• The National Association of Patent Practitioners (NAPP) will hold their 2011 Annual Meeting and Nuts & Bolts Short Course at the Venetian Palazzo Hotel in Las Vegas, Nevada on July 16-19, 2011. [Link]

Contact Lawrence.Higgins@patentlyo.com with leads for future Bits and Bytes.

Patently-O Bits & Bytes by Lawrence Higgins

Pro Bono Patents!

  • Members of the Twin Cities legal community are launching a pilot program to provide pro bono legal services to low-income, independent inventors. One of the programs goals is to put a dent in the USPTO’s backlog of patent applications, by increasing the efficiency of the applications submitted by independent inventors. This Pro Bono program is encouraged by the USPTO and the program’s success may help spark innovation across the nation. [Link]

Should Disney be allowed to trademark "SEAL TEAM 6"?

  • The Navy is challenging Disney’s attempt to trademark the name of the elite squad that took out Bin Laden. On May 3rd Disney filed the mark "SEAL TEAM 6" for various goods and services. [Link] [Link] [Link] However, it looks like the Navy did not like Disney trying to profit off of their work, so the Navy filed for the mark "SEAL TEAM" on May 13th. [Link] It looks like the Navy is trying to create a likelihood of confusion with the mark "SEAL TEAM", so that the USPTO will not issue the mark to Disney under 15 USC 1052(d). [Link]

Groklaw new editor will be Mark Webbink

  • Pamela Jones (PJ) the editor of Groklaw announced in early April that she was not going to write any more articles for Groklaw. However, PJ was bombarded with messages asking to keep the website going, so she asked Mark Webbink to become the new editor. Mark Webbink accepted the proposal and is officially the new writer of Groklaw. Mark is a visiting professor at New York Law School where he runs the Center for Patent Innovations, oversees the Peer To Patent project, and is a senior lecturing fellow at Duke University School of Law where he teaches intellectual property courses. [Link]

Inventor of the Year Award

  • IPO Education Foundation is seeking nominations for its 38th National Inventor of the Year Award. The award presents an opportunity for nominators to obtain major recognition for a deserving employee, client, or colleague as one of America's most outstanding inventors. Nominators could get recognition for themselves and their firm. The deadline for nominations is June 1. [Link]

Patent Jobs:

  • O’Shea Getz is seeking a patent attorney with at least 4 years of experience to work in their Springfield, MA office. [Link]
  • Klarquist Sparkman is looking for an IP litigation associate with 1-2 years of experience to work in their Portland office. [Link]
  • Laird Technologies is searching for an IP manager with 3 years of patent prosecution experience to work at their Chesterfield, MO location. [Link]
  • Ballard Spahr is seeking an IP litigation associate with 3-5 years of experience to work in their Philadelphia office. [Link]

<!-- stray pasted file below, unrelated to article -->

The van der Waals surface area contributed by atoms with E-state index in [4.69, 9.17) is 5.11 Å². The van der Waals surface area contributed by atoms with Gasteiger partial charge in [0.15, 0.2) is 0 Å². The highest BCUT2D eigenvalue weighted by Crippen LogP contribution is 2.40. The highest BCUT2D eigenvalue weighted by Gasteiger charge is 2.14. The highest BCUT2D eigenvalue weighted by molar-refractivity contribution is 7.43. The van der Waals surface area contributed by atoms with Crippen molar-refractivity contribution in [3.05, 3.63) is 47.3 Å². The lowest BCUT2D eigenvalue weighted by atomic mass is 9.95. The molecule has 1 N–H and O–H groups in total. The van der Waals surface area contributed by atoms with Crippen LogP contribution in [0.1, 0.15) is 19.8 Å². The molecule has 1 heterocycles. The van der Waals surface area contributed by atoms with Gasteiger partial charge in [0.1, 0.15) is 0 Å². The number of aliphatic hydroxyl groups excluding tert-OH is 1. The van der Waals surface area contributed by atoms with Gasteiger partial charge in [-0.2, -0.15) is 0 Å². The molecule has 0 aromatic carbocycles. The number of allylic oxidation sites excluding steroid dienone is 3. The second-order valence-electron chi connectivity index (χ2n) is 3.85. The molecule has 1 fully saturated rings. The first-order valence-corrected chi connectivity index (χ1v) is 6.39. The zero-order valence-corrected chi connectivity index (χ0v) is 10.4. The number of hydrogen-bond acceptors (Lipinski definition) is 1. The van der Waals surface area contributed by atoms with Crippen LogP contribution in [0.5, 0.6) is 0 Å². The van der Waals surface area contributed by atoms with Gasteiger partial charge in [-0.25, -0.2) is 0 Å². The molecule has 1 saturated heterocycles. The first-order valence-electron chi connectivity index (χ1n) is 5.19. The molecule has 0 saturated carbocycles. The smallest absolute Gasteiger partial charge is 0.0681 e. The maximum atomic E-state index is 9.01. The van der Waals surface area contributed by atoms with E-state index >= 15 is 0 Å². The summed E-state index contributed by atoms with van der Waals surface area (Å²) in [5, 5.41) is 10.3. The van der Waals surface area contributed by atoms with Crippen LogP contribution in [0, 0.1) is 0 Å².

Upcoming Events:

  • The Berkeley Center for Law & Technology (BCLT) and the USPTO are co-hosting a conference on the interface between the PTO and the District Courts on June 7th in Berkeley, California. The keynote address will be delivered by Teresa Stanek Rae. Guest speakers include Robert Bahr, Elaine Gin, and Stuart Graham. [Link]
  • AIPLA’s Chemical Patent Practice Road Show: Prosecution and Litigation Strategies will be held in Chicago on June 23rd. This seminar will cover advanced issues relating to chemical patent prosecution and litigation. Guest Speakers include Sharon Barner, Bradley Crawford (from MBHB), Whitney Remily, Michael Tierney, and Alexander Wilson. [Link]
  • The National Association of Patent Practitioners (NAPP) will hold their 2011 Annual Meeting and Nuts & Bolts Short Course at the Venetian Palazzo Hotel in Las Vegas, Nevada on July 16-19, 2011. [Link]

Contact Lawrence.Higgins@patentlyo.com with leads for future Bits and Bytes.

Patently-O Bits & Bytes by Lawrence Higgins

Pro Bono Patents!

  • Members of the Twin Cities legal community are launching a pilot program to provide pro bono legal services to low-income, independent inventors. One of the programs goals is to put a dent in the USPTO’s backlog of patent applications, by increasing the efficiency of the applications submitted by independent inventors. This Pro Bono program is encouraged by the USPTO and the program’s success may help spark innovation across the nation. [Link]

Should Disney be allowed to trademark "SEAL TEAM 6"?

  • The Navy is challenging Disney’s attempt to trademark the name of the elite squad that took out Bin Laden. On May 3rd Disney filed the mark "SEAL TEAM 6" for various goods and services. [Link] [Link] [Link] However, it looks like the Navy did not like Disney trying to profit off of their work, so the Navy filed for the mark "SEAL TEAM" on May 13th. [Link] It looks like the Navy is trying to create a likelihood of confusion with the mark "SEAL TEAM", so that the USPTO will not issue the mark to Disney under 15 USC 1052(d). [Link]